Zenopus is so hot right now.
On the back of Zach Howard's well-received 5th edition reimagining of J. Eric Holmes' classic sample dungeon, The Ruined Tower of Zenopus, here's Clovis Kell with Return of Zenopus: The Lower Dungeons, available as PDF from DMs Guild.
You can read my review of Ruined Tower of Zenopus or my retrospective of Holmes' 1977 classic dungeon on this site.
First of all: full disclosure. I've got my own Zenopus sequel (Beneath the Ruined Wizard's Tower) over on drivethrurpg, but mine is for Blueholme/WhiteBox. I'll review Return of Zenopus as a D&D 5e scenario in comparison with Zach's 5e version of the original, not as a contrast with my own retro effort.
What's it all about?
Although Return of Zenopus is pitched as a sort of sequel, with the appearance of strange monsters around Portown suggesting to the worried authorities that the old wizard has returned, it doesn't need to play that way. Kell's dungeon works fine as a simple extension of the Zenopus dungeon and adventurers who cut their teeth on the celebrated first level can move seamlessly into these new levels without any particular hook needed.
Return of Zenopus offers a brief discussion of how these new areas relate to Holmes' original map. First of all, there's a Dungeon Annex which is located off to the east of the site. This is an area that Holmes' formerly described as a tunnel ending in the cemetery. Zach Howard developed this footnote into a tunnel connecting to a chamber where cultists were creating undead. Kell turns this into a two-level 'mini-dungeon' that fleshes out his Zenopus backstory and should contrive to promote PCs to level 2 or even 3 once they complete it.
Then there are two lower dungeon levels underneath the original site. Kell creates a secret door in Room N to allow access to these. The threats down here will put second level PCs to the test and the rewards should promote them to 3rd or 4th level.
What's Zenopus up to?
Kell makes the brave choice of outlining the real history of Zenopus and the reason for his disappearance. Of course, D&D players have been speculating about this for decades. Most gamers, on their first introduction to the Zenopus dungeon, will imagine that old Zenopus found some demonic idol, started worshiping it, opened a gateway to Hell and obliterated himself and his staff. And indeed, this is the explanation Kell goes for. So, no bonus points for surprise but at least newbie players get exactly what they expect from this dungeon.
One nice touch is that the massive idol of Moloch discovered by Zenopus has "huge red quartz gemstones set in the eye sockets." I love this sly nod to David A. Trampier's iconic cover to the 1e Players Handbook.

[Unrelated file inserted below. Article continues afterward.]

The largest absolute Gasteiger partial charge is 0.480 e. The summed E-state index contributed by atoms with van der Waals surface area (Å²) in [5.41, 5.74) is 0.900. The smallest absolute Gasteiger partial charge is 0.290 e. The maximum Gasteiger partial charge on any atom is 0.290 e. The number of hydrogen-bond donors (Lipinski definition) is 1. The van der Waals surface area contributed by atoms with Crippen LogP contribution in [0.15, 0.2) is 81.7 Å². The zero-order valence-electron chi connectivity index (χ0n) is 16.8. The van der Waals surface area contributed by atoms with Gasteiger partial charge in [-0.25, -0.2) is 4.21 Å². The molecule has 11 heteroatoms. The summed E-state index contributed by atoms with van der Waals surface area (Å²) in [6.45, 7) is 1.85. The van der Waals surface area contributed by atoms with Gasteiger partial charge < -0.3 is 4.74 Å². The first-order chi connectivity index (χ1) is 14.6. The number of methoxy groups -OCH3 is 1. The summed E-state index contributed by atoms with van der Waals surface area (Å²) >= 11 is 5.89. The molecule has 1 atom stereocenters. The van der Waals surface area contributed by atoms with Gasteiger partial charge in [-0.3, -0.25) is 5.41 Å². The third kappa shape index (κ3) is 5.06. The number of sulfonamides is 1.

Tee-hee. Kell writes: "The vast majority of other statues of the era, are missing the gemstones, long ago taken by thieves and temple looters."
The Moloch idol drives Zenopus mad in the prescribed fashion (memory loss, growing obsession with invoking Moloch) and, when he finally completes his rite, the hellfire from the portal blows everybody up. Half a century later, the lizardfolk and some human cultists are back to worshiping the Moloch idol, but down in the lower dungeons Zenopus lingers on as a demented wraith.
Enter, the player characters...
The Dungeon Annex
This is a two level mini-dungeon, linked to the main site by a 300ft tunnel that links to Room P, the room in Holmes' dungeon that featured a couple of ghouls and "a short dirt tunnel which ends blindly under the cemetery."
The first level of the Annex has stairs up to the Portown Cemetery (albeit to a crypt with a padlock on the gate) and various rooms housing anonymous Cultists and the Undead (mostly Ghouls) they have raised. What's well done here is the task of finding the key to the gate down to the second level and the advantage in sparing the Cultist leader who can reveal it.
The second level contains more crypts that give way to caverns and a 7 mile tunnel that exits in the marshes off to the west. The Cultists here are bolstered by Lizardfolk but the iconic Moloch Idol is easy to find and PCs can enjoy themselves prizing out those massive gems from the eye sockets, just like Trampier drew it.
There's a NPC prisoner to rescue from the sacrificial slab (the obligatory Elven maid) but the nasty trolls teased in the backstory don't make an appearance.
This is a perfectly decent mini-dungeon annex for the Zenopus site, expanding the role of the cultists and their undead goons. The Trampier idol is a nice touch. The layout is thoughtful and PCs who scout ahead or interrogate prisoners will be rewarded with tactical advantage. The factions at work here are linked to the Ghosts of Saltmarsh campaign - a link proposed by Zach Howard that works well here.
On the other hand, there's a lack of dynamic purpose. The Cultists are just Bad Guys and their agenda is Undefined Villainy. It's not clear what they're doing down here, what their plans for Portown are, or what they want from Moloch. Even Selzelia the Elf Maid has hardly any hooks: she gets a detailed personal history but Holmes' female prisoner, Lemunda the Lovely, offered more story potential, as the daughter of a powerful lord in Portown. Selzelia might be a useful ally against the Sahuagin if you plan on following up with Saltmarsh but, as with the hints that the Lizardfolk and Cultist factions could fall out, no clear details are offered about this.
The Lower Levels
Directly beneath the dungeon mapped out by Holmes, Kell proposes two more levels that are "laboratories" created by Zenopus and now haunted by his Wraith. The entrance is a secret door added to Holmes' Crypt (Room N).